• [0022]
    The IGD 30 is a computer networking device that transfers data between a local area network 2 or 3 and the Internet 4, or other devices or networks connected to the Internet 4. Preferably, the IGD 30 is a firewall configured to execute Network Address Translation (NAT). NAT allows multiple hosts on each of the private networks to access the Internet 4 via a single external IP address. The remote IGD 30 and the central IGD 30 are each associated with an externally-visible IP address. Generally, for large enterprises the externally-visible IP address for the IGD 30 is static. However, some networks are configured wherein the externally-visible IP address of the IGD 30 is dynamic.
  • [0023]
    As shown in FIG. 1, the central IGD 30 is an access node for the central private network 3. According to one embodiment of the invention, the central private network 3 consists of one or more communication devices 10 and one or more IP PBXs 40. Preferably, the central communication device 10 is a phone configured to transmit and receive information via packet switching. The phone may be equipped with an IP adapter (not shown) or may be an IP phone 10.
  • [0024]
    As shown in FIG. 1, the IP PBX 40 is a device used for routing call signaling and speech traffic between one or more communication devices 10 within the central network 3, and optionally one or more communication devices 10 at remote sites 2. The IP PBX 40 is the central point of exchange of all call signaling traffic, but where practical will direct the communication devices 10, by means of information contained in the signaling traffic, to transmit speech traffic directly to each other. The IP PBX 40 has a private IP address, and may also have an associated host name that can be used with the Domain Name System (DNS) to translate the name into an IP address. The communication devices 10 at the central site 3 use this private IP address (or the host name) to communicate with the IP PBX 40. The IP PBX 40 may in addition act as a relay point for speech traffic entering or exiting the network via the IGD 30, thereby allowing it also to function as a security control point. For devices outside the central communication network 3, the IP address of the central IP PBX 40 is seen as the external, public IP address of the central IGD 30. (There may in addition be an associated host name that can be used to obtain the IP address via a DNS look-up.) Accordingly, the central IP PBX's 40 externally-visible IP address is the central IGD's 30 IP address. Thus, transmitted information intended for the central IP PBX 40 from a device outside the central network 3 is first routed to the central IGD 30 and then to the private IP address which identifies the desired central IP PBX 40.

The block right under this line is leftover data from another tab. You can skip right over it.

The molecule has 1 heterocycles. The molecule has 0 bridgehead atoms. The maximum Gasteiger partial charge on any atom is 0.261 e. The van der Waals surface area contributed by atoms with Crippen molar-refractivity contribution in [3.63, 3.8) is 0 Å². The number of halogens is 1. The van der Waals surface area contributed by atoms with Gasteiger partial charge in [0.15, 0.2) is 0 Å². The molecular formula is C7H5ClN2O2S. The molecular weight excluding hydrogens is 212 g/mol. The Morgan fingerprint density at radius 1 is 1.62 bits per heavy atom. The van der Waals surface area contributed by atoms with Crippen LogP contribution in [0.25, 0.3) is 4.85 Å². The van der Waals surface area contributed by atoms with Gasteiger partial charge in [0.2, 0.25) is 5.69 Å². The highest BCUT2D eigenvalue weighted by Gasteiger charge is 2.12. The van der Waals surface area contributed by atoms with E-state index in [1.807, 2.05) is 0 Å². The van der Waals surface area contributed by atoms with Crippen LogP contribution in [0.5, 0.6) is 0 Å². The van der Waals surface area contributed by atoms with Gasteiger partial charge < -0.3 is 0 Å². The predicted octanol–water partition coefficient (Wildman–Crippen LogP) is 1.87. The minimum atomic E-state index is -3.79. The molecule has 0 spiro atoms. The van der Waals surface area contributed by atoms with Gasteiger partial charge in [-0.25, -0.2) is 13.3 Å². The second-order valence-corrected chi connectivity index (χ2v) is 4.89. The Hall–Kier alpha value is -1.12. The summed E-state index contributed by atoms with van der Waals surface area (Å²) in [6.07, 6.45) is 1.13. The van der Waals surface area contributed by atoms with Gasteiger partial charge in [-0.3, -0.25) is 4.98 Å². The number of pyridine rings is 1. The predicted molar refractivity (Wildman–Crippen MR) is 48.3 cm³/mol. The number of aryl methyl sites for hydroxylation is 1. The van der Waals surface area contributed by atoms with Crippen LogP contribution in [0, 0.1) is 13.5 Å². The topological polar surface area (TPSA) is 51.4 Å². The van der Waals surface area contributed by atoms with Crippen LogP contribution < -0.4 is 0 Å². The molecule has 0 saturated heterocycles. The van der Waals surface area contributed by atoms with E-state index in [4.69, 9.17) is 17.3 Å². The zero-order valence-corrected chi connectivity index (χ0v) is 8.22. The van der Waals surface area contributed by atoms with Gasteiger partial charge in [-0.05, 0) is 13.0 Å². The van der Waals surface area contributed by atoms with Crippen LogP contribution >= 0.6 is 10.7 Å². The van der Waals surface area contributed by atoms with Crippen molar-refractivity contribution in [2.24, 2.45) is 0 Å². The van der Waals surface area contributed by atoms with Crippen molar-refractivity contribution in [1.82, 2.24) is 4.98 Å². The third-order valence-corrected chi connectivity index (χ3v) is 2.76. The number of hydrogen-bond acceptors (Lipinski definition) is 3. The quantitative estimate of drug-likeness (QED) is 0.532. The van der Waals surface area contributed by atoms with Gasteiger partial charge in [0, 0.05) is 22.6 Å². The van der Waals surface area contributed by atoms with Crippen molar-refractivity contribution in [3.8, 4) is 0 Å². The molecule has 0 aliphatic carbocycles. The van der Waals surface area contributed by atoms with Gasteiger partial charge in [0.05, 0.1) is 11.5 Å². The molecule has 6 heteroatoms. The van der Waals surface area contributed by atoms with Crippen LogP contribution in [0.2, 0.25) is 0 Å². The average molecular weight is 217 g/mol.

• [0025]
    A system and method for configuring a communication device 10 will now be described. First, as shown in FIG. 1, a central communications network 3 is provided. Next, as shown in FIG. 2(a), the central IP PBX 40 uses a discovery protocol to discover the central IGD 30 and its external IP address (Step 100). An example of such a discovery protocol is the Universal Plug'n'Play protocol (“UPnP”), which allows for the automated identification and cooperation of various network devices on the same network. As an alternative, the central IP PBX 40 and central IGD 30 may be configured manually.